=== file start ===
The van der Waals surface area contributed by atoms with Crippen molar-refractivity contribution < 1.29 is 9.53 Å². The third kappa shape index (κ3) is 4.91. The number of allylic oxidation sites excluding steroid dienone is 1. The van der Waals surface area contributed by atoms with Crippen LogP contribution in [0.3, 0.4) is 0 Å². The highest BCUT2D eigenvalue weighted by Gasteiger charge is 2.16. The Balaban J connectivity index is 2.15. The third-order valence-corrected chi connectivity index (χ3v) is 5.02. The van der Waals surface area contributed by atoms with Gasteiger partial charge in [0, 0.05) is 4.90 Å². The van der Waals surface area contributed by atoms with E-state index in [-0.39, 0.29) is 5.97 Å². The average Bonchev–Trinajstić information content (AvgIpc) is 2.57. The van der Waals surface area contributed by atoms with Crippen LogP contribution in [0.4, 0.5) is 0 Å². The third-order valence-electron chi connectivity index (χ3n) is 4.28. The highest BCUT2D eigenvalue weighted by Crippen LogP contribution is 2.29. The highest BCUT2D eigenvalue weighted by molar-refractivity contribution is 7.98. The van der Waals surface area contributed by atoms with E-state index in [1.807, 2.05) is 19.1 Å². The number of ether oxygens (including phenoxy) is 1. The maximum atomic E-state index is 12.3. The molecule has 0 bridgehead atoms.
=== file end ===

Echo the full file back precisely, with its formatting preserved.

The van der Waals surface area contributed by atoms with Crippen molar-refractivity contribution < 1.29 is 9.53 Å². The third kappa shape index (κ3) is 4.91. The number of allylic oxidation sites excluding steroid dienone is 1. The van der Waals surface area contributed by atoms with Crippen LogP contribution in [0.3, 0.4) is 0 Å². The highest BCUT2D eigenvalue weighted by Gasteiger charge is 2.16. The Balaban J connectivity index is 2.15. The third-order valence-corrected chi connectivity index (χ3v) is 5.02. The van der Waals surface area contributed by atoms with Gasteiger partial charge in [0, 0.05) is 4.90 Å². The van der Waals surface area contributed by atoms with E-state index in [-0.39, 0.29) is 5.97 Å². The average Bonchev–Trinajstić information content (AvgIpc) is 2.57. The van der Waals surface area contributed by atoms with Crippen LogP contribution in [0.4, 0.5) is 0 Å². The third-order valence-electron chi connectivity index (χ3n) is 4.28. The highest BCUT2D eigenvalue weighted by Crippen LogP contribution is 2.29. The highest BCUT2D eigenvalue weighted by molar-refractivity contribution is 7.98. The van der Waals surface area contributed by atoms with E-state index in [1.807, 2.05) is 19.1 Å². The number of ether oxygens (including phenoxy) is 1. The maximum atomic E-state index is 12.3. The molecule has 0 bridgehead atoms.